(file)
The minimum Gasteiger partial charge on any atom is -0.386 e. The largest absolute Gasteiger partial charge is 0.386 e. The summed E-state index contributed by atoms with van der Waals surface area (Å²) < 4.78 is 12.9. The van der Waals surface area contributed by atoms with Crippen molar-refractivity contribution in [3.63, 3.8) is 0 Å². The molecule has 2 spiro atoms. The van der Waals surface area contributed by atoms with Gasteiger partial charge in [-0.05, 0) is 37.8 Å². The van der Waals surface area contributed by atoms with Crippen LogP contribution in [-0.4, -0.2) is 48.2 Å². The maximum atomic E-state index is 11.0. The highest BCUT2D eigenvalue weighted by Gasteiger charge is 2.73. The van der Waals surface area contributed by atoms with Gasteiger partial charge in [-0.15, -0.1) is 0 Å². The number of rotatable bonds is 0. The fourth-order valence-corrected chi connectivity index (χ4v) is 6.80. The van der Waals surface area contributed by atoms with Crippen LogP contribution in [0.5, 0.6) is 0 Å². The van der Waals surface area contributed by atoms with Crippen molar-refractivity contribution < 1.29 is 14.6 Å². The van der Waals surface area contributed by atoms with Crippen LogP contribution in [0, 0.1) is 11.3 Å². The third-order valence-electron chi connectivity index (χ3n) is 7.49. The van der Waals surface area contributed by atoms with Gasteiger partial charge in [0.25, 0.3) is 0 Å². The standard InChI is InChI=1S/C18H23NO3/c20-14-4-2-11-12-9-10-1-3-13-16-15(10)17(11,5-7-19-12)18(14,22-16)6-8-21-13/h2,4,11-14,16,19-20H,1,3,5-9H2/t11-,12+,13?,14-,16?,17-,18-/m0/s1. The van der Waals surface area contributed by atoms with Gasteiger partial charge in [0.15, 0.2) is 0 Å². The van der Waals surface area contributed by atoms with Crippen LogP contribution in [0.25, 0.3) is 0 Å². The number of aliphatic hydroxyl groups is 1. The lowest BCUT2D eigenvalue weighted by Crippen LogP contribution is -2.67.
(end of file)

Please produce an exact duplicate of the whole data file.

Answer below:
The minimum Gasteiger partial charge on any atom is -0.386 e. The largest absolute Gasteiger partial charge is 0.386 e. The summed E-state index contributed by atoms with van der Waals surface area (Å²) < 4.78 is 12.9. The van der Waals surface area contributed by atoms with Crippen molar-refractivity contribution in [3.63, 3.8) is 0 Å². The molecule has 2 spiro atoms. The van der Waals surface area contributed by atoms with Gasteiger partial charge in [-0.05, 0) is 37.8 Å². The van der Waals surface area contributed by atoms with Crippen LogP contribution in [-0.4, -0.2) is 48.2 Å². The maximum atomic E-state index is 11.0. The highest BCUT2D eigenvalue weighted by Gasteiger charge is 2.73. The van der Waals surface area contributed by atoms with Gasteiger partial charge in [-0.15, -0.1) is 0 Å². The number of rotatable bonds is 0. The fourth-order valence-corrected chi connectivity index (χ4v) is 6.80. The van der Waals surface area contributed by atoms with Crippen LogP contribution in [0.5, 0.6) is 0 Å². The van der Waals surface area contributed by atoms with Crippen molar-refractivity contribution < 1.29 is 14.6 Å². The van der Waals surface area contributed by atoms with Crippen LogP contribution in [0, 0.1) is 11.3 Å². The third-order valence-electron chi connectivity index (χ3n) is 7.49. The van der Waals surface area contributed by atoms with Gasteiger partial charge in [0.25, 0.3) is 0 Å². The standard InChI is InChI=1S/C18H23NO3/c20-14-4-2-11-12-9-10-1-3-13-16-15(10)17(11,5-7-19-12)18(14,22-16)6-8-21-13/h2,4,11-14,16,19-20H,1,3,5-9H2/t11-,12+,13?,14-,16?,17-,18-/m0/s1. The van der Waals surface area contributed by atoms with Gasteiger partial charge in [0.15, 0.2) is 0 Å². The van der Waals surface area contributed by atoms with Crippen LogP contribution in [0.25, 0.3) is 0 Å². The number of aliphatic hydroxyl groups is 1. The lowest BCUT2D eigenvalue weighted by Crippen LogP contribution is -2.67.